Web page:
Sighisoara, Dracula’s birthplace [allegedly]

Sighisoara, Dracula’s birthplace [allegedly]

Tuesday, 14th August 2018

One of the things Robert likes about the main stations in Romania is that many have a vintage, stationary, steam engine on display out side.

We left Cluj-Napoca on a train at 09:37, the rail route to Sighisoara is about 120 miles [approximately equivalent to Birmingham to London]. We are scheduled to arrive at 14:01, that’s near on 4.5 hours [average 27mph]. Oh well, sit back and remember the reasons we travel by train. Matilda who, when traveling, likes to read books set in the area she is visiting, was able to make significant headway towards finishing her current book: she has been re-reading Bram Stoker’s classic gothic novel Dracula on this journey. Robert watched a couple of documentaries on his iPad, then watched the fields go by. It would appear that sweetcorn is grown extensively in this part of the world, however, none of the local dishes seem to include it, so we wonder what it is used for, or whether is it just exported? Throughout the whole journey we ran parallel to a massive new engineering construction comprising a new railway line, half finished bridges, laid ballast, drainage channels and virgin trackwork. It is very nice to know that future travellers will be able to whizz from city-to-city on brand spanking new track, as we bounce along on the noisy slow route. As if to add insult to injury our train eased on to the new track for the last four miles into our destination, the train began to run smoothly and the noise level dropped dramatically. Maybe this will mean that tomorrow’s journey will see us continuing on the new track, you can only hope.

Here’s a photo of the lovely modern, high-speed, intercity, train that we have just spent 4.5 hours on.

Sighisoara, built in the 12th century by Saxon settlers is promoted by the guidebooks as being the “best-preserved medieval town in Europe” and as such was designated a World Heritage Site by UNESCO in 1999. 

It is high up on a hill and has a defensive wall running around it, broken at intervals by nine towers, each named after a trade or profession and each with its own story: Blacksmiths’ Tower (Turnul Fierarilor), Butchers’ Tower (Turnul Macelarilor), Cobblers’ Tower (Turnul Cizmarilor), Furriers’ Tower (Turnul Cojocarilor), Ropemakers’ Tower (Turnul Franghierilor), Tailors’ Tower (Turnul Croitorilor), Tanners’ Tower (Turnul Tabacarilor) and Tinsmiths’ Tower (Turnul Cositorilor). The ninth tower still standing is the Clock Tower. You can go up this to the observation deck for the views but we felt we had had enough climbing to altitude for one day.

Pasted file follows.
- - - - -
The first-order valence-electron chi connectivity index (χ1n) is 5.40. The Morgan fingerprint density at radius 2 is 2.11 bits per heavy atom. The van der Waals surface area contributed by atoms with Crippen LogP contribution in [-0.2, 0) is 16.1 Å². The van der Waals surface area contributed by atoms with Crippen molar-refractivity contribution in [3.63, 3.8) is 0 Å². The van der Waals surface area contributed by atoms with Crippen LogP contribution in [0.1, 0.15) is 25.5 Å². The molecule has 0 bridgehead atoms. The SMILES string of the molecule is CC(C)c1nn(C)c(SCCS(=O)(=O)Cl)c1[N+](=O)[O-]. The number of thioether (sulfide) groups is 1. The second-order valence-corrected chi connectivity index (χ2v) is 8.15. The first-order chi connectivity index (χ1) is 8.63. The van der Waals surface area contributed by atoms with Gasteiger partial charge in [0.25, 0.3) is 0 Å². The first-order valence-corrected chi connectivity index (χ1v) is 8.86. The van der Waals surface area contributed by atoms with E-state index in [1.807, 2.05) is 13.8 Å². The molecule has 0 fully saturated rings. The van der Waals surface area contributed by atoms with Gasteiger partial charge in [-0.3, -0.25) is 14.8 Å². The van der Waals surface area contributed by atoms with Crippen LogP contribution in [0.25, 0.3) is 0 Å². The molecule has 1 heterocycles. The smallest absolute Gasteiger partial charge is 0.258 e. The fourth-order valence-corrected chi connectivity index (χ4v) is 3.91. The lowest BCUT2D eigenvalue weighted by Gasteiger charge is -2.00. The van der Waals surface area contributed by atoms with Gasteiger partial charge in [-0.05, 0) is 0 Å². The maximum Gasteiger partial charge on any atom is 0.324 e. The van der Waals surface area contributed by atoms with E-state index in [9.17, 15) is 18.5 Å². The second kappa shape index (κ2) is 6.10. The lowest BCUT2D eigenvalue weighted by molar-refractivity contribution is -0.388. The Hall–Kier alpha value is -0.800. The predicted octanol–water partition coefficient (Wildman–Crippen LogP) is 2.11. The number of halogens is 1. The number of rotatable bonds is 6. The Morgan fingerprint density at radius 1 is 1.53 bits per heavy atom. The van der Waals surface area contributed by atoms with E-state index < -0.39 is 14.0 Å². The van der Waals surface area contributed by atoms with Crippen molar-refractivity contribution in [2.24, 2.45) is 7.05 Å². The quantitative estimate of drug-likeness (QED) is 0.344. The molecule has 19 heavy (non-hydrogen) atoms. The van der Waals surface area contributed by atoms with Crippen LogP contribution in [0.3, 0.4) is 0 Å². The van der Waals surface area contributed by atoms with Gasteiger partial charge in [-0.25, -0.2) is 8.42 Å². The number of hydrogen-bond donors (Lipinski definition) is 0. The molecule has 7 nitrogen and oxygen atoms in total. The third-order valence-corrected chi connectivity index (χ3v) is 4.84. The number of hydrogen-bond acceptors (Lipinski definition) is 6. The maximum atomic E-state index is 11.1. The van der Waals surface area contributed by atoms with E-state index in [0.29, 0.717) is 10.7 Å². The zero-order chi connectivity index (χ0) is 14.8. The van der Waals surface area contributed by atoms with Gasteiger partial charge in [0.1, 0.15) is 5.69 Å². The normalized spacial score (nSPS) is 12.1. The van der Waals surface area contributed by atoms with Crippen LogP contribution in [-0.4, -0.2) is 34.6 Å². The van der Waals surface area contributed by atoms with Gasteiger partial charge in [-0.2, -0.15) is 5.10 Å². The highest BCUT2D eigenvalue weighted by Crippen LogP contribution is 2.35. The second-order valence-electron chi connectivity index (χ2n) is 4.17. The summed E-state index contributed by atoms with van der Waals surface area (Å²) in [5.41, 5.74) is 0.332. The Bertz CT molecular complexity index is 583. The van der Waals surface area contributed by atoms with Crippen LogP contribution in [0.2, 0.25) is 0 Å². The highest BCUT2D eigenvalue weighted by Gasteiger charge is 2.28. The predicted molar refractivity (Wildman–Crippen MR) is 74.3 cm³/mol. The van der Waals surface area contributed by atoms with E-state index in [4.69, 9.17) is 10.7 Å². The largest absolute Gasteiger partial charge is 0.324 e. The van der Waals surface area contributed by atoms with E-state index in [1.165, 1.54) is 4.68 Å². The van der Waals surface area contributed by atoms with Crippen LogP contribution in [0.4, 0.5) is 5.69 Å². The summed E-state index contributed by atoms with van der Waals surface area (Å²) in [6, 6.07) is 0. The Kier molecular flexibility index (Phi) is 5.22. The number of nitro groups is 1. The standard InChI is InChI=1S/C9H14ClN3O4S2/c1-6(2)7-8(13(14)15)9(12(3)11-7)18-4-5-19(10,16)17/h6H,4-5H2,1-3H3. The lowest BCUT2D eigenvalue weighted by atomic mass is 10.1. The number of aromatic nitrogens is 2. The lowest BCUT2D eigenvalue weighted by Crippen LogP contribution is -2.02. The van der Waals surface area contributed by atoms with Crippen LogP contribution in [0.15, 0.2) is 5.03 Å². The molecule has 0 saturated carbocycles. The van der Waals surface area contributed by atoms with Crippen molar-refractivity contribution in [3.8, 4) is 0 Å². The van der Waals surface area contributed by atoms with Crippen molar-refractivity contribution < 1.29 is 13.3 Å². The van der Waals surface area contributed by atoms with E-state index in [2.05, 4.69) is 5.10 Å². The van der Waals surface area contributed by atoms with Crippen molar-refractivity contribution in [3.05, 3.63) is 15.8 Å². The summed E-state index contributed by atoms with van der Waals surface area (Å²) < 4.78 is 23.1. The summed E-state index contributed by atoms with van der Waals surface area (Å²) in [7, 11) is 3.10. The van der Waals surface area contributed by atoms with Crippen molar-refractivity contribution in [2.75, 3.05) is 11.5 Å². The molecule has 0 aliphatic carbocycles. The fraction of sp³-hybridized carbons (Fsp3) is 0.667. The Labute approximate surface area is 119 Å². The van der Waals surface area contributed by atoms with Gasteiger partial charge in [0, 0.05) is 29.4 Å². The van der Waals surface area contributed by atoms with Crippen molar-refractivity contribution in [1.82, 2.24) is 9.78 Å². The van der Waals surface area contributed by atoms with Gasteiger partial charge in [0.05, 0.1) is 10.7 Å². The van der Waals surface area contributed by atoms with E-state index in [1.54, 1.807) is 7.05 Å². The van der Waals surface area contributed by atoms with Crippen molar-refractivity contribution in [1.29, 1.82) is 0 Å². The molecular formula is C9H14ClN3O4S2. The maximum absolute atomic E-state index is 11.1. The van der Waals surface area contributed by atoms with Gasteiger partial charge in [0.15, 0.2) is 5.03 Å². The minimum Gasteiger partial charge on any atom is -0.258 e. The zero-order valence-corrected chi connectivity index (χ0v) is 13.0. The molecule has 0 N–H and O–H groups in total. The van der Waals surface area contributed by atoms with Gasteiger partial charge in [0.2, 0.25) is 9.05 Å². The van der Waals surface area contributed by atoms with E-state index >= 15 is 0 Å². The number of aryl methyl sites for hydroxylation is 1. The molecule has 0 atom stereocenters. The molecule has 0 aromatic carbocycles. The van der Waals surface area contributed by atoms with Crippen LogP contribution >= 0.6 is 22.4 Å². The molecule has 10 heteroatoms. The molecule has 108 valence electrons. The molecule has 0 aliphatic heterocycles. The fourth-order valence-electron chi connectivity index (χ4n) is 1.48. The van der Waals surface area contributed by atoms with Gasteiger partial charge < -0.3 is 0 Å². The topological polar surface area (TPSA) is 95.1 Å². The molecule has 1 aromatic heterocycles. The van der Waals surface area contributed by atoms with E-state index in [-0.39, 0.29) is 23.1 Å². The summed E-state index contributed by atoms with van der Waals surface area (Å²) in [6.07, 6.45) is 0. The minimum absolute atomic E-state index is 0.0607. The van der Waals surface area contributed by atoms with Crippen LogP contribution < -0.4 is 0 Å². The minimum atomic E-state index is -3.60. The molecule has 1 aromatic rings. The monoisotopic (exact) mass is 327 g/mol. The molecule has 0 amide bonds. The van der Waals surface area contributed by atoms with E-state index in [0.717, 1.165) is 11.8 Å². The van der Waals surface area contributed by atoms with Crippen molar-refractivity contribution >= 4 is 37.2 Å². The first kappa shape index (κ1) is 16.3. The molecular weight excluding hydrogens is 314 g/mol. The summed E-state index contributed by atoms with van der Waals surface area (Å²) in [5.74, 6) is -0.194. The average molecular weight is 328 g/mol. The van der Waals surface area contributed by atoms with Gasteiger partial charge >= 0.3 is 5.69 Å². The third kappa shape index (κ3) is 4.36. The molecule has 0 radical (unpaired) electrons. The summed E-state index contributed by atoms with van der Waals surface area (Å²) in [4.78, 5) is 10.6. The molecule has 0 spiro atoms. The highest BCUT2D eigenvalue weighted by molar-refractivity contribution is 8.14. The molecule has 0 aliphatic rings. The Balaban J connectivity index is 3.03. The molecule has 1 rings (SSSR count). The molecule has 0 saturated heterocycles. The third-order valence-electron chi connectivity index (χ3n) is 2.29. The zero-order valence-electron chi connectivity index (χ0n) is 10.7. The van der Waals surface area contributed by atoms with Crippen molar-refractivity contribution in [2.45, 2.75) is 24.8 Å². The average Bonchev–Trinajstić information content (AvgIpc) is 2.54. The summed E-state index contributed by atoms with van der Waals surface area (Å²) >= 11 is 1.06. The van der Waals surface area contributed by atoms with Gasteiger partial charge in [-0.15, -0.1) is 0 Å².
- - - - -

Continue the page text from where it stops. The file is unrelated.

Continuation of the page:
From what we could interpret from the signs, several of the towers have, over the years, been burnt down and rebuilt. The cobbled streets, burgher houses and churches have survived the communist era and almost every building within the medieval town is a monument of historical interest. 

It is also the alleged birthplace of Vlad Dracula, sometimes known as Vlad Tepes (Vlad the Impaler), who was ruler of the province of Walachia for a brief period. He is said to have been the inspiration for Bram Stoker’s fictional creation, Count Dracula.

Historically there were seven Saxon walled citadels in Transylvania, and Sighisoara was not the biggest or richest but has become one of the most popular. A walk through the “town’s hilly streets with their original medieval architecture, magical mix of winding cobbled alleys, steep stairways, secluded squares, towers, turrets and enchantingly preserved citadel”, is like stepping back in time.

Although undoubtedly a cultural and historical gem, Sighisoara is certainly being exploited as such. We all know Robert is a train enthusiast but it was a little incongruous to see a tourist train, seen in so many towns and cities, here in the main square. 

The roads are steep and cobbled with gulleys down the middle. Presumably in mediaeval times these were for effluent but now carry rainwater away. It is also where all the tourists choose to walk as this is more even than the larger cobbles on either side. The climb to the Church on the Hill is steep and, emerging from the crypt, Robert was not surprised to find a tour party there, filling almost the entire church. There is a wooden covered walkway between the top of the main square and the Church on the Hill and this proved to be quite cool on the route down.

The seven walled Transylvanian Saxons citadels were called, during the medieval times, “Siebenbürgen”, “Seven towns”, akin to the English Cinque Ports. The other six of the seven Siebenbürgen citadels were: Bistrita (Bistritz), Brasov (Kronstadt), Cluj (Klausenburg),  Medias (Mediasch), Sebes (Mühlbach) and Sibiu (Hermannstadt). We have visited Cluj and Brasov is our next stop.

Although slightly disdainful of the tour groups, we felt we should have one drink in the place alleged to be Vlad the Impaler’s birth place. This was relatively quiet when we arrived but we were soon surrounded by an Italian tour group drinking something looking suspiciously like tequila sunrise but which was probably sold to them as some kind of blood cocktail.

There is no place to expand in the old town and so residents need to make a profit wherever they can. 

One of the bars in the main square served beer in mugs and although this seemed all wrong initially, it did seem to keep the beer nicely chilled.

Lesson for the day: Chunky porelain keeps your beer chilled for longer than glass.

Miles walked today: 4.7
Flights climbed today: 30

Route Map:

Leave a Comment

This site uses Akismet to reduce spam. Learn how your comment data is processed.